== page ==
Workers benefit from union

Lots of trading of statistics about trade between the two sides in the Europe debate – will it or won’t it be better after an exit from the EU – is speculation.

What is to my mind important is recognising that those of us who have worked for a living at some time over the last 43 years since we joined what is now the EU, have benefited enormously from our membership of the EU during our working lives.

So many things that we now take for granted and indeed what we treasure, are legislative improvements that some would say have been dictated to us by those pesky unelected interfering Brussels bureaucrats.

It was European legislation that for instance first gave us our legal right to paid holidays and improved beyond recognition health and safety provisions at work.

Having worked as a lawyer in manufacturing industry for most of my working life, I can attest to the vast improvements in this area in the workplace.

It was European legislation that first gave us free healthcare when we are on holiday in the EU, and equal pay rights between men and women for work of equal value, though sadly this has not been very well enforced in the UK.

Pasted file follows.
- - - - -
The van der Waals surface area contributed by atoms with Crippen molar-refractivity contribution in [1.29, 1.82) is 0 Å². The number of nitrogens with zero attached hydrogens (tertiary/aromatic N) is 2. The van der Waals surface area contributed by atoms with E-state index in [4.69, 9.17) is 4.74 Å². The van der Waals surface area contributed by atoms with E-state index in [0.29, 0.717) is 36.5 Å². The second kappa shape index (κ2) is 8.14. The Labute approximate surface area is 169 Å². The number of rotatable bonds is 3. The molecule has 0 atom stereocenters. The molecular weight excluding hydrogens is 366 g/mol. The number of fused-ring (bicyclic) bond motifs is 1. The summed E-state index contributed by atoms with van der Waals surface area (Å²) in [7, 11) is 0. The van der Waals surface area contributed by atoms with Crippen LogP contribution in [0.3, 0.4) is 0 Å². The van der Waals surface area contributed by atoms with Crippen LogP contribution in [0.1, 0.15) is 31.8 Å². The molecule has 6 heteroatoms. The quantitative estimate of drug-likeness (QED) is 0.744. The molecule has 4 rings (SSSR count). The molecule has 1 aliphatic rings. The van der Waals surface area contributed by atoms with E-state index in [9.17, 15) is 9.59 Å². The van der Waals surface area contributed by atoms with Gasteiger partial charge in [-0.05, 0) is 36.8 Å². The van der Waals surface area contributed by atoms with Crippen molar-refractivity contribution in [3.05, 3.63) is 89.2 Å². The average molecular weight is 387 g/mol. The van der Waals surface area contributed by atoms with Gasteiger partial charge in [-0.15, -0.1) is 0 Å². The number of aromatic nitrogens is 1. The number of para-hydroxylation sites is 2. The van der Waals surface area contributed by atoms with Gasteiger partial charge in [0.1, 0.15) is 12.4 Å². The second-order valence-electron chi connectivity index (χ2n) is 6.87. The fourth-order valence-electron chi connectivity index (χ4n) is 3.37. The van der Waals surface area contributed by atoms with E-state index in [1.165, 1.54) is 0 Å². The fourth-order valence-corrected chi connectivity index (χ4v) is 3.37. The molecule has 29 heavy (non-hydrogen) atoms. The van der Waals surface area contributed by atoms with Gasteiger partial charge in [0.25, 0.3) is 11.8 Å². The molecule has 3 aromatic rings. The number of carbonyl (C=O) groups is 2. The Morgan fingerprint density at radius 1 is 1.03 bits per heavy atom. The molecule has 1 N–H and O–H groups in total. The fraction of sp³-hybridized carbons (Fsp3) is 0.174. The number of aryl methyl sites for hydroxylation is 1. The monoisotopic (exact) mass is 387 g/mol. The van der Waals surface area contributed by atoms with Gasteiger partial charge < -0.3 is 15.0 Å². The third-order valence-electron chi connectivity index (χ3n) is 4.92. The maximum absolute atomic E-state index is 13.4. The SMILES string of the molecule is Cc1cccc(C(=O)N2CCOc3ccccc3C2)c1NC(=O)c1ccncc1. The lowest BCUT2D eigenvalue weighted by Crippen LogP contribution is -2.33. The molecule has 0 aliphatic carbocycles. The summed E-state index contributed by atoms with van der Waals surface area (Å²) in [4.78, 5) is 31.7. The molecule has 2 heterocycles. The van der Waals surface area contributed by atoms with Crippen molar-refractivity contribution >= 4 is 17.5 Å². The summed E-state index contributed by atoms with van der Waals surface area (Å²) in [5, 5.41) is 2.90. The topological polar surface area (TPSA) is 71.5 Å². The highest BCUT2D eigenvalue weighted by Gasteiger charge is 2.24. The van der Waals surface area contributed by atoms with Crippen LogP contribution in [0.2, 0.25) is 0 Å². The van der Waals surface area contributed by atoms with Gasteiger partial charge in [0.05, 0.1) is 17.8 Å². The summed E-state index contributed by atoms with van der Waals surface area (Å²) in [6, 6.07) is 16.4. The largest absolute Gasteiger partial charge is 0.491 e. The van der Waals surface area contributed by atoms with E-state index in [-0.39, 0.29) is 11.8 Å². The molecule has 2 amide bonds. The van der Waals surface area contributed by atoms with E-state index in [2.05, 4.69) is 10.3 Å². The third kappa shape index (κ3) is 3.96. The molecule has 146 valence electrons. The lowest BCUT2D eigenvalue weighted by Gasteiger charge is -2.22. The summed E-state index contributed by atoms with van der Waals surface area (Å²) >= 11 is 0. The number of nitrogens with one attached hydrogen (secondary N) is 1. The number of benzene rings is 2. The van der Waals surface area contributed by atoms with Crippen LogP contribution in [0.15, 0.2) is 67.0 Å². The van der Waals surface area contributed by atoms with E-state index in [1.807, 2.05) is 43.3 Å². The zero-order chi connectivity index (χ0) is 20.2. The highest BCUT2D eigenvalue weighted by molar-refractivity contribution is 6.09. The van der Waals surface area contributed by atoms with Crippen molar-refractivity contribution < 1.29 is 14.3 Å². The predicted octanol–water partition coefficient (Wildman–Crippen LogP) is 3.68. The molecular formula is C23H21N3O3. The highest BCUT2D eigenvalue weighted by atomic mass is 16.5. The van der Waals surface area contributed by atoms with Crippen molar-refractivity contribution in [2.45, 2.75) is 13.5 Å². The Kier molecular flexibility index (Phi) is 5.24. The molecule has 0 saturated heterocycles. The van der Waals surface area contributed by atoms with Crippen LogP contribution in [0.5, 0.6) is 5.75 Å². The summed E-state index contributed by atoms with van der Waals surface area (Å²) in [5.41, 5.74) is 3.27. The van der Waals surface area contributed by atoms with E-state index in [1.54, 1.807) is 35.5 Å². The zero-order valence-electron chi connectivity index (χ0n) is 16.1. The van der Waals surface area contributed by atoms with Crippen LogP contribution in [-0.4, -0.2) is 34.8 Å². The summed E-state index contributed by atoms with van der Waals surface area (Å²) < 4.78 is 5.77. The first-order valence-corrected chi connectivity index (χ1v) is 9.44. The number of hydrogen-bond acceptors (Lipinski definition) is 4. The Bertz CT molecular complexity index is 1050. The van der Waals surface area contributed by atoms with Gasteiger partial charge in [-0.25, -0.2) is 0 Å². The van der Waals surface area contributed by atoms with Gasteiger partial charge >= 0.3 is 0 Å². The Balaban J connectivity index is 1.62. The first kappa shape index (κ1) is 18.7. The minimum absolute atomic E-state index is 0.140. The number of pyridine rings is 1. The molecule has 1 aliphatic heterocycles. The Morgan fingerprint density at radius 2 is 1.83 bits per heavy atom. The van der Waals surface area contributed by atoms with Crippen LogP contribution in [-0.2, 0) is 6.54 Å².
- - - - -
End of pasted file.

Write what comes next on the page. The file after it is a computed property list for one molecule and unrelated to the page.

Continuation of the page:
It was European legislation that first gave us parental leave when having or adopting a child and it was that same European legislation that first gave us protection against being forced to work more than 48 hours a week.

It was European legislation that protects employees’ working rights if the business or department they work for is sold off to another owner or, as has been the case for many local and national government employees, their employment is transferred to new private ownership.

And thinking about jobs, if we were to leave, where are all the civil servants who would be needed to renegotiate our arrangements with the EU, negotiate all the new trading arrangements we need for our economic life outside the EU and change all the laws that those pesky unelected interfering Brussels bureaucrats forced upon us?

Oh, and by the way, whilst a proposal for EU legislation may have come from the Commission, on which the UK is represented,that legislation also has to be approved by the European Council on which the UK is represented politically and also by the European Parliament, where there are currently 73 UK members, you elected in June 2014.

Though it has to be said not all UK MEPs play an active role there.

For instance, one of our own South East MEPs, Nigel Farage, had the worst UK attendance record, taking part in only 44 per cent of all votes in the last 20 months.

Stephen Hardy

George Close


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